The Irish Arts Center winter 2013 term is about to kick off. The Center offers New York’s most comprehensive assortment of classes in Irish arts and culture, taught by talented instructors.
Winter classes kick off January 28 and run through March 18.
You can dance, play and talk with over 30 classes offered at the IAC. There is something for everyone to learn, whether its the Irish language or picking up a new instrument.
The spring term, which will begin April 15, will be a similar schedule and will run through June 3.
Located in New York City, a global capital of arts and culture, Irish Arts Center is dedicated to projecting a dynamic image of Ireland and Irish America for the 21st century.
Rachael Gilkey, Director of Communications, Education and Outreach with IAC said, “In an effort to preserve and share Irish heritage through education, we pride ourselves on offering classes at very affordable prices, making them accessible to a wide range of cultural enthusiasts-from the adult picking up step dance after having taken it as a child, to the student who caught a seisiún one day and decided they too wanted to learn fiddle. In addition, we also offer work study and scholarships toward that end.”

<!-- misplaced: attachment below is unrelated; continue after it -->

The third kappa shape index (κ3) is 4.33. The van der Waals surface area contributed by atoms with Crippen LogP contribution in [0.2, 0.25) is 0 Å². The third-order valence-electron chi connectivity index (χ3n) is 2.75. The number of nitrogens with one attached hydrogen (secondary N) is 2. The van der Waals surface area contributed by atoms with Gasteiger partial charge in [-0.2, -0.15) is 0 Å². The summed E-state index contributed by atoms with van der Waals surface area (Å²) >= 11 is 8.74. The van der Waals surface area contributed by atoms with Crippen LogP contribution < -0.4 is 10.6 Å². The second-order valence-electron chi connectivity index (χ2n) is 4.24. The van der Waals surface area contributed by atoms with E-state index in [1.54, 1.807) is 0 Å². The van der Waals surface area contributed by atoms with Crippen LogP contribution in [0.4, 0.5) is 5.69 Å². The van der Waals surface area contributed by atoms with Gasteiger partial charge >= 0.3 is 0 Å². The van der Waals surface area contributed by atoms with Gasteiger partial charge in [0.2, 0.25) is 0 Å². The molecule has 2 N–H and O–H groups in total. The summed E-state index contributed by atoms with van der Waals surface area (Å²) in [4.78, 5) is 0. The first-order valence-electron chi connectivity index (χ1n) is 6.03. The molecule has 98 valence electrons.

The IAC serve as a dynamic platform for top emerging and established artists and cultural creators to reach New York, national and global audience and a gateway for other institutions to access first rate Irish and Irish-American culture.
Their programming is centered around three main areas: Performance – including live music, dance, theatre, film, literature, and the humanities; Exhibition – including visual arts presentations and cultural exhibitions that tell the evolving Irish story; and Education, with dozens of classes per week in Irish language, history, music, and dance.
Gilkey told IrishCentral, “Many of our students return again and again to take classes with their fellow Irish language, music or dance enthusiasts, creating a real sense of community that goes beyond the walls of the classroom.”
Irish Arts Center programs are supported, in part, by the New York State Council on the Arts with the support of Governor Andrew Cuomo and the New York State Legislature; public funds from the New York City Department of Cultural Affairs, in partnership with the City Council; and Culture Ireland, the agency for the promotion of Irish arts worldwide.
Where does the term “the luck of the Irish” come from?